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UOAs #4103608 05/22/16 01:38 PM
Joined: Mar 2015
Posts: 478
Y
Yup Offline OP
OP Offline
Y
Joined: Mar 2015
Posts: 478
I understand UOAs for fleet vehicles. You could save money. Lots of it. But why do so many people on here (aside from those of you doing ridiculous change intervals) do UOAs on a 3500 mile change time after time after time? Isn't the purpose to figure out the "sweet spot" to minimize changes? A few people have multiple short intervals and post their UOAs. It's like, "well duh, give me your drained oil so i can run it another 4-7K". Seems idiotic to pay $10-20 for a UOA kit which tells you you could go longer, but you don't, instead of spending the same amount on the oil change for an interval anyone with a brain knows is super short and doesn't need a UOA to tell them that.

Vent over.

Re: UOAs [Re: Yup] #4103613 05/22/16 01:43 PM
Joined: Oct 2002
Posts: 37,781
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Quattro Pete Offline
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Posts: 37,781
A lot of people do it as a hobby. This is bitog after all.

Re: UOAs [Re: Quattro Pete] #4103616 05/22/16 01:49 PM
Joined: Sep 2013
Posts: 1,198
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horse123 Offline
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Joined: Sep 2013
Posts: 1,198
Originally Posted By: Quattro Pete
A lot of people do it as a hobby. This is bitog after all.


Pretty much what I was about to say. I'd like to get one done and see what they have to say at my current 5,000 mile OCI. I plan to go up to 10,000 after the warranty expires. It's too much effort for me right now though.

Re: UOAs [Re: Yup] #4103665 05/22/16 02:47 PM
Joined: Mar 2004
Posts: 22,632
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Donald Offline
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Joined: Mar 2004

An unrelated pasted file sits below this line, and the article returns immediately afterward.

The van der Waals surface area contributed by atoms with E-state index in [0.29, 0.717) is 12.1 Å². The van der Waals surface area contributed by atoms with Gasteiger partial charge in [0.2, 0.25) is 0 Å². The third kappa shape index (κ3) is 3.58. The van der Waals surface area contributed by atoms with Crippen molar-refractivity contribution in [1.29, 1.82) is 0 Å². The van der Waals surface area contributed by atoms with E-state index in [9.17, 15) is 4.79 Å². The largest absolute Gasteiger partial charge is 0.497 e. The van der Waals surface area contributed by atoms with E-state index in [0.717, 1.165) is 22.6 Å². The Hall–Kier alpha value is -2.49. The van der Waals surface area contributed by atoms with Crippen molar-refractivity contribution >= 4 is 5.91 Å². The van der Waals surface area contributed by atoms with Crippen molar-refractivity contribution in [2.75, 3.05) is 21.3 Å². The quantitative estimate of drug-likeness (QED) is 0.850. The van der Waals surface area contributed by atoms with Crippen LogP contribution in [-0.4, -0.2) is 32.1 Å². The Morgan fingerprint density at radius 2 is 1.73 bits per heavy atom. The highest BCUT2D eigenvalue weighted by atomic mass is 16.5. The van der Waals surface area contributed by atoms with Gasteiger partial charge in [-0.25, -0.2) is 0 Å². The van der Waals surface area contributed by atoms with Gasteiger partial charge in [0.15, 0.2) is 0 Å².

Posts: 22,632
Originally Posted By: Yup
I understand UOAs for fleet vehicles. You could save money. Lots of it. But why do so many people on here (aside from those of you doing ridiculous change intervals) do UOAs on a 3500 mile change time after time after time? Isn't the purpose to figure out the "sweet spot" to minimize changes? A few people have multiple short intervals and post their UOAs. It's like, "well duh, give me your drained oil so i can run it another 4-7K". Seems idiotic to pay $10-20 for a UOA kit which tells you you could go longer, but you don't, instead of spending the same amount on the oil change for an interval anyone with a brain knows is super short and doesn't need a UOA to tell them that.

Vent over.


Some read the morning paper during breakfast, others read a UOA.


2015 Subaru Forester 2.5 engine/CVT
2015 Ford F250 w/Powerstroke
2016 Subaru Crosstrek CVT (wife's)
Re: UOAs [Re: Yup] #4103669 05/22/16 02:58 PM
Joined: Mar 2015
Posts: 478
Y
Yup Offline OP
OP Offline
Y
Joined: Mar 2015
Posts: 478
Yeah, I get that. But wouldn't part of the hobby be increasing each time to see how far you can go? Maybe it's like shopping for some people. They just buy stuff for something to do. I guess each to their own devices. It just seems really odd to me people continuously do UOAs for money on less than 5k intervals. Maybe, if you're super anal, every couple changes to catch any engine issues early. But it's almost doubling the cost of an oil change AND you're changing more often than you should be!